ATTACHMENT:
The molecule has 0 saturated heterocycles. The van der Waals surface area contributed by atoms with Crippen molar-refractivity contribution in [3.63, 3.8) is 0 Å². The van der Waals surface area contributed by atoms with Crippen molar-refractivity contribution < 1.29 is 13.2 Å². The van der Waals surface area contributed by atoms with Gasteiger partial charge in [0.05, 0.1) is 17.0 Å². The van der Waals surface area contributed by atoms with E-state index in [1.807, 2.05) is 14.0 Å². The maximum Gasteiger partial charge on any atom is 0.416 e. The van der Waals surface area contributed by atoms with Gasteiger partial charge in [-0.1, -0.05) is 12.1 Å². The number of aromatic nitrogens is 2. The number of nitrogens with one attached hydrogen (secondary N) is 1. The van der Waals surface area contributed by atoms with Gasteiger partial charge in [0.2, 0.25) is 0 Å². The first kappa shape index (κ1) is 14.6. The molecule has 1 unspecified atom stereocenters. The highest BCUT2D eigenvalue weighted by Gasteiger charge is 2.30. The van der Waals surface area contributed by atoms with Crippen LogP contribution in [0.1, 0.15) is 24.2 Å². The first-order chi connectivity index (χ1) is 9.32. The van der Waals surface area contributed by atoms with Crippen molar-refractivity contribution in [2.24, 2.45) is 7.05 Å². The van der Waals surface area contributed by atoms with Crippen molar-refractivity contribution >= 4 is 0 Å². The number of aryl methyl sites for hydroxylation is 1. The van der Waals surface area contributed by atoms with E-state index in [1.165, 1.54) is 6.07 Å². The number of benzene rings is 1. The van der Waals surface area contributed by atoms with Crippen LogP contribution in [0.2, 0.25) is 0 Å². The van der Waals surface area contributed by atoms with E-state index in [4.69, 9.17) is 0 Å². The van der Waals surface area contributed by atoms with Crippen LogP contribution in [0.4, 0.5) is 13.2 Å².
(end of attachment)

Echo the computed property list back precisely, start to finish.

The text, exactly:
The molecule has 0 saturated heterocycles. The van der Waals surface area contributed by atoms with Crippen molar-refractivity contribution in [3.63, 3.8) is 0 Å². The van der Waals surface area contributed by atoms with Crippen molar-refractivity contribution < 1.29 is 13.2 Å². The van der Waals surface area contributed by atoms with Gasteiger partial charge in [0.05, 0.1) is 17.0 Å². The van der Waals surface area contributed by atoms with E-state index in [1.807, 2.05) is 14.0 Å². The maximum Gasteiger partial charge on any atom is 0.416 e. The van der Waals surface area contributed by atoms with Gasteiger partial charge in [-0.1, -0.05) is 12.1 Å². The number of aromatic nitrogens is 2. The number of nitrogens with one attached hydrogen (secondary N) is 1. The van der Waals surface area contributed by atoms with Gasteiger partial charge in [0.2, 0.25) is 0 Å². The first kappa shape index (κ1) is 14.6. The molecule has 1 unspecified atom stereocenters. The highest BCUT2D eigenvalue weighted by Gasteiger charge is 2.30. The van der Waals surface area contributed by atoms with Crippen LogP contribution in [0.1, 0.15) is 24.2 Å². The first-order chi connectivity index (χ1) is 9.32. The van der Waals surface area contributed by atoms with Crippen molar-refractivity contribution in [2.24, 2.45) is 7.05 Å². The van der Waals surface area contributed by atoms with Crippen molar-refractivity contribution >= 4 is 0 Å². The number of aryl methyl sites for hydroxylation is 1. The van der Waals surface area contributed by atoms with E-state index in [1.165, 1.54) is 6.07 Å². The number of benzene rings is 1. The van der Waals surface area contributed by atoms with Crippen LogP contribution in [0.2, 0.25) is 0 Å². The van der Waals surface area contributed by atoms with E-state index in [4.69, 9.17) is 0 Å². The van der Waals surface area contributed by atoms with Crippen LogP contribution in [0.4, 0.5) is 13.2 Å².